Nil Solans leads Raphael Astier in the WRC3 series and is 20 points ahead of Nicolas Ciamin in the parallel Junior WRC.
Team by team
As part of the team’s efforts to understand the recent poor performance of their lead driver Kris Meeke, Meeke is being replaced on this event by Andreas Mikkelsen, for whom this event was one of two rallies which he won last year for VW.
Craig Breen and Stephane Lefebvre use the cars they previously drove in Corsica (6 and 8), Mikkelsen uses chassis 4 last used by Meeke in Portugal.
Main characteristic of the event is needing a car which is stable at high speed and is stable in ruts. On this event a driver needs to trust his pace notes implicitly.
Pre-event testing was carried out in Poland as the event is uniquely specific and the team needs to test in locations close to real conditions. Work concentrated on suspension and central differential set-up.
Same cars for Thierry Neuville and Dani Sordo as in Sardinia (chassis 6 and 1), Hayden Paddon has chassis 3, his Argentina car.
Technical troubles in Sardinia (Sordo turbo and gearshift, Paddon damper and driveshaft failure, Neuville brake trouble) were all unexpected and collectively enabled their rival M-Sport team to pull ahead in the championship.
Challenge of Poland would be the very fast roads (which require set up changes to suspensions and central differentials, also very precise pacenoting), also grassy sections that hinder driver visibility and obscure damaging hazards.
This year there are many small changes to the routes of the stages. The team tested in Lithuania.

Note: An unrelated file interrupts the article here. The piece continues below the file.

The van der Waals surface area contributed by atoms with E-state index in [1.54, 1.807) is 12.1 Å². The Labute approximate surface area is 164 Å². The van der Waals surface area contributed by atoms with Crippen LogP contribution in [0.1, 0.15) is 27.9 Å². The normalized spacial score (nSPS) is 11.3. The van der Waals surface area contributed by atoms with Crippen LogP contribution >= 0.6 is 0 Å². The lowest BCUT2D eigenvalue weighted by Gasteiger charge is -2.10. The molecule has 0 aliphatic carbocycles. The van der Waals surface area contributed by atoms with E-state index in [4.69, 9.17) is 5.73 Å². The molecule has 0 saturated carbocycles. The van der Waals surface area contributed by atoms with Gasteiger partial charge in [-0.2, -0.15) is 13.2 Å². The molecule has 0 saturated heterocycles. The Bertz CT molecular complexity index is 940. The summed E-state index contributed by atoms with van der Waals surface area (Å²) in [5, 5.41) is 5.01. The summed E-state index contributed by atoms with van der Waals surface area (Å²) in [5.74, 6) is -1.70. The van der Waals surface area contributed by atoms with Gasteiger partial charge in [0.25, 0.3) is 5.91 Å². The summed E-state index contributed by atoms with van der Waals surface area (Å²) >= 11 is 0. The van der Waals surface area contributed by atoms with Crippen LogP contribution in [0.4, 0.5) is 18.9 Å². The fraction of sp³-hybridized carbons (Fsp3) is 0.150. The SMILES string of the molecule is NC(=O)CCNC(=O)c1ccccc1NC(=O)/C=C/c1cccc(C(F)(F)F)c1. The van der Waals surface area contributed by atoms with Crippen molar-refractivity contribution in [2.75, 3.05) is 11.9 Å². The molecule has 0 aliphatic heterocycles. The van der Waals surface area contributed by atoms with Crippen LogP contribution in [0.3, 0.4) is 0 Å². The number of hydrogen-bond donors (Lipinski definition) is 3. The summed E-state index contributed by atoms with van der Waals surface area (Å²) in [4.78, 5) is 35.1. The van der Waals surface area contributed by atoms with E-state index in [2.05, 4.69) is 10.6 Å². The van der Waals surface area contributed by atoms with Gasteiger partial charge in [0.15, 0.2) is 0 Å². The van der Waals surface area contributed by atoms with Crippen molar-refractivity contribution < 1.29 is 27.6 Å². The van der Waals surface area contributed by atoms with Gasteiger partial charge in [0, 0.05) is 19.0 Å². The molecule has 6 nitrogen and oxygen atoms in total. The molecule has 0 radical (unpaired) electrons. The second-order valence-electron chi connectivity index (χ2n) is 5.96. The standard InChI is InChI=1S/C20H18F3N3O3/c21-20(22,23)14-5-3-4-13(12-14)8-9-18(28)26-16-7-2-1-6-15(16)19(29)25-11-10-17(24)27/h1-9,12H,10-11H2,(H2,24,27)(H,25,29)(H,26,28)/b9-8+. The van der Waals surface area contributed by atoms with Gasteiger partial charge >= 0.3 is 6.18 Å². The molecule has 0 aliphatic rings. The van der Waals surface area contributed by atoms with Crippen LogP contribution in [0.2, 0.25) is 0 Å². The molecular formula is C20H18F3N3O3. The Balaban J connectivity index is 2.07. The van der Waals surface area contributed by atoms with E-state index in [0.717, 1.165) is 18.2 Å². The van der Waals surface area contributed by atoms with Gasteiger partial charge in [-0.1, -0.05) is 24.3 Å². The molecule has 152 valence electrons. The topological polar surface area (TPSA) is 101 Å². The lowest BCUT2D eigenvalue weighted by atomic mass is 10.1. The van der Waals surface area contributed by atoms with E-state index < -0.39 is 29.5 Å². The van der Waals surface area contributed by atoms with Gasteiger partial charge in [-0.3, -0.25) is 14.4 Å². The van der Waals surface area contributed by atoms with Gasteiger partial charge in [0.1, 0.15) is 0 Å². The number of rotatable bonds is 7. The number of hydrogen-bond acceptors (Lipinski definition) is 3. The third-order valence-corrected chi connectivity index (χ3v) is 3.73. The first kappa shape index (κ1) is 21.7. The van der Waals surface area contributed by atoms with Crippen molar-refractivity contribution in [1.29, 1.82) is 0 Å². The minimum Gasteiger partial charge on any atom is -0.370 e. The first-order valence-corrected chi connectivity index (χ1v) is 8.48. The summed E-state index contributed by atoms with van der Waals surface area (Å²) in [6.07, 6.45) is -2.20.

The weekend before Poland, Neuville drove, but crashed, a Hyundai R5 at Ypres, embellished with a spectacular design that was the winner in a competition for Belgian children.
The three team cars are all the same as used in Sardinia by Ogier (7), Tanak (3) and Evans (4). Pre-event testing was carried out in Estonia on roads similar to those in Poland, one day for each team driver.
The team is also running a fourth 2017 car for Teemu Suninen who had a two day familiarisation test in Greystoke forest in North England.
Fast, sandy but fragile surfaces characterise the stages. Main rally news from M-Sport is that their Polish base at Krakow is moving at this time from the other side of town to close to the nearby international airport.
While the team had a relatively trouble-free rally in Sardinia, the OneBet Jipocar team car of Mads Ostberg had a worrying suspension failure on the final stage, similar to a failure which had happened in Argentina.
Rajd Polski is memorable for Toyota’s drivers. Five years ago Esapekka Lappi scored his first major international win, on his first outing with the Skoda Motorsport team, on his event, which in those days counted for the European Rally Championship.
Jari-Matti Latvala lost a guaranteed second place in the WRC 2009 event through an error on the final stage, within sight of the finish ramp, in his Ford.
Lappi’s gearbox and Latvala’s starter failure were due to impacts, Hanninen’s power steering failure in Sardinia was “very unexpected and should not have occurred”.
Latvala and Hanninen have their Argentina cars (1 and 2), Lappi’s is the same as Sardinia (5). Ride heights, suspension stiffness and cooling arrangements have been adjusted for the really high speed and soft stages will create deep ruts.
- Martin Holmes